Better yet, the data warehouse that they use has support for geospatial data and functions. This means that they can ingest and query geospatial data, and join it to the data already in the data warehouse - in this case the sales data - getting answers in seconds all within an approved IT infrastructure, all with geospatial data. You can even create machine learning models right in the data warehouse (great for our classification problem!).
Cloud Architects: Use existing resources without any extra work
Data engineers: Ingest geospatial data to an existing infrastructure
Data Analysts: Provide answers quickly with all the necessary data
GIS Analyst: Query geospatial data at scale
Data Scientist: Quickly test assumptions and model data in a Python environment, or create models in the data warehouse
But, there is still one small wrinkle - the map. One of the key requirements of the project was to see this data on a map. The business team is global and wants to be able to see how this product will roll out whether they are in Los Angeles or Lagos.
Jim starts to get a bit concerned. He has the ability to make map tiles (map tiles are used in all web maps to efficiently visualize large amounts of data at various zoom levels) with his current toolkit, but not this much data, and he will have to recreate them everytime the data changes.
Chris chimes in, you know we have been investing in the modern geospatial data stack right?
Chris talks about the great partnership with CARTO that actually helps solve this exact set of problems, Jim. All within the data warehouse itself using the CARTO Analytics Toolbox alongside Spatial SQL we can:
- Create map tiles in the data warehouse, or render them on the fly with the freshest data
- Geocode locations and create drive time trade areas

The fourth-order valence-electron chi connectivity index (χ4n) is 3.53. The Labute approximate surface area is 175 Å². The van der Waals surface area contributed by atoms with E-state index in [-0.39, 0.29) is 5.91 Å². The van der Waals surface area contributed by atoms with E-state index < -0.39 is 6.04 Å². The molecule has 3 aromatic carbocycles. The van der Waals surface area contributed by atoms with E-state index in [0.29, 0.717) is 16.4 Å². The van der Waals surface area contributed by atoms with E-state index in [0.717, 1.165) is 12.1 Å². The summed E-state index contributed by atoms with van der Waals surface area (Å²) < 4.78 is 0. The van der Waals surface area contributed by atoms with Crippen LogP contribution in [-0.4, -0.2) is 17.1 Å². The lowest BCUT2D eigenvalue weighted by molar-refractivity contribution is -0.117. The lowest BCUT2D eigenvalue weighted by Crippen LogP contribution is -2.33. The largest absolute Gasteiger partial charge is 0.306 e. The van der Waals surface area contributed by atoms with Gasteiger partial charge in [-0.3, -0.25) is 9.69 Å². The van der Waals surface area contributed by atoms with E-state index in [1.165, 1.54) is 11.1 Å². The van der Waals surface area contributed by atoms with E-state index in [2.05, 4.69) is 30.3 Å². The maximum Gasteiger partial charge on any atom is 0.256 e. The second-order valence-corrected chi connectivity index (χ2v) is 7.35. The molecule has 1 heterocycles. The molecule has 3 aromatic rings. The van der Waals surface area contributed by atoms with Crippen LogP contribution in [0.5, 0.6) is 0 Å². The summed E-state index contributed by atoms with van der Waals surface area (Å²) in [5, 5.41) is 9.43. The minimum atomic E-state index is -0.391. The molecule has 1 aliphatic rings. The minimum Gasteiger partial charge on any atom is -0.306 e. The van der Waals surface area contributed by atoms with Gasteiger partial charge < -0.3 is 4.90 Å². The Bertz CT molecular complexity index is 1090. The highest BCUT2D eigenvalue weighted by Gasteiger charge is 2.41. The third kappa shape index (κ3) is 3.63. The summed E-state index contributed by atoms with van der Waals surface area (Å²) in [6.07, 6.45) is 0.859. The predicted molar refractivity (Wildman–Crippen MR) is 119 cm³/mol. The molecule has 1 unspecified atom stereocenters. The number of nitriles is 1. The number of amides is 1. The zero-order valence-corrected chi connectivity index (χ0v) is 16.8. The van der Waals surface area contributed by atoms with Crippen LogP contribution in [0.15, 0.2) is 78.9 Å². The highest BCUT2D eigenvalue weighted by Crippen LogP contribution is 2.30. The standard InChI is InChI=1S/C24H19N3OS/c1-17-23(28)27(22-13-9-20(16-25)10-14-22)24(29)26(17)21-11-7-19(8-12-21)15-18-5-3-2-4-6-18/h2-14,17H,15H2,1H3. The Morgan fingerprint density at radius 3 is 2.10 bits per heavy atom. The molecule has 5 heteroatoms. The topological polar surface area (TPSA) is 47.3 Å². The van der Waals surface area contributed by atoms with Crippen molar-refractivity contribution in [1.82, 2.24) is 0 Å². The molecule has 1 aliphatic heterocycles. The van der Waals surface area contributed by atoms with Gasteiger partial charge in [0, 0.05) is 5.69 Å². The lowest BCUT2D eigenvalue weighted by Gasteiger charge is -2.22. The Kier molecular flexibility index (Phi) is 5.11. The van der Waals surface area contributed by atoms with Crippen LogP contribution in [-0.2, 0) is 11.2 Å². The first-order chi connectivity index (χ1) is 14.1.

- Visualize those results in the CARTO Builder
- Solve routing problems with any road network
- Enrich our data with other datasets (public and premium) from the CARTO Data Observatory
They even have modules to create models for retail like revenue prediction and twin areas, and for consumer packaged goods like generating trade areas and performing customer segmentation.
And Mary lets them know that since all this runs in the data warehouse, they get all the exact same performance advantages and security approvals.
Looking good! But the team has varying SQL skills. Nancy uses it a bit but prefers Python, Jim as well. And Jane mostly does her data work in tools like Tableau or Alteryx.
You guys will love this, Mary says. Check out CARTO Workflows. It’s a tool to build your own models using a visual model builder, but it runs and compiles the same SQL you would need to run in the data warehouse.
Okay, one last tiny thing, Jane says. What about making sure that the teams can only see the data for their team, not data from other locations?
Good news, Chris says. CARTO maps inherit our row level security and authentication protocols. That means that we know who is logged in, and only show the data that they are approved to see, and CARTO just uses that information in the maps.
The team thinks they have found their tool. Time to get to work.
Jane is presenting her results to the product owners and marketing teams. She seamlessly shows them the best locations where they can roll out their new product. They can see the number of suitable stores, potential target consumer reach, and potential revenue for each region, and each potential store.
Then Jane gets a question:
“Hey but what if we wanted to only focus on the top 50% of suitable locations. What then?”
Jane is waiting for this moment. With one simple filter she quickly adjusts the map, shows the new results, and gives the answer on the spot. No new data processing. No creating a new dashboard.
“And that uses up to date sales data?” one marketing lead asks.
“Of course! And we don’t have to do anything to update it, it comes right from our data warehouse,” Jane says.
The questions keep rushing in from the team, and Jane is able to quickly provide answers.
“Hey, I could use one of those for my team? How did you even make that?” asked one of the product owners?
“Well, we have a great team helping us across our organization. From our cloud team, GIS team, and data science team, we were able to design a repeatable and scalable solution to answer these really complex questions.”
Several more requests came in from the team, and now it was time to get to work again. The good news is that Jane knew that she now had the tools to push out geospatial insights faster than ever. It’s off to the races now!
Does all this sound good to you? Request a free demo below!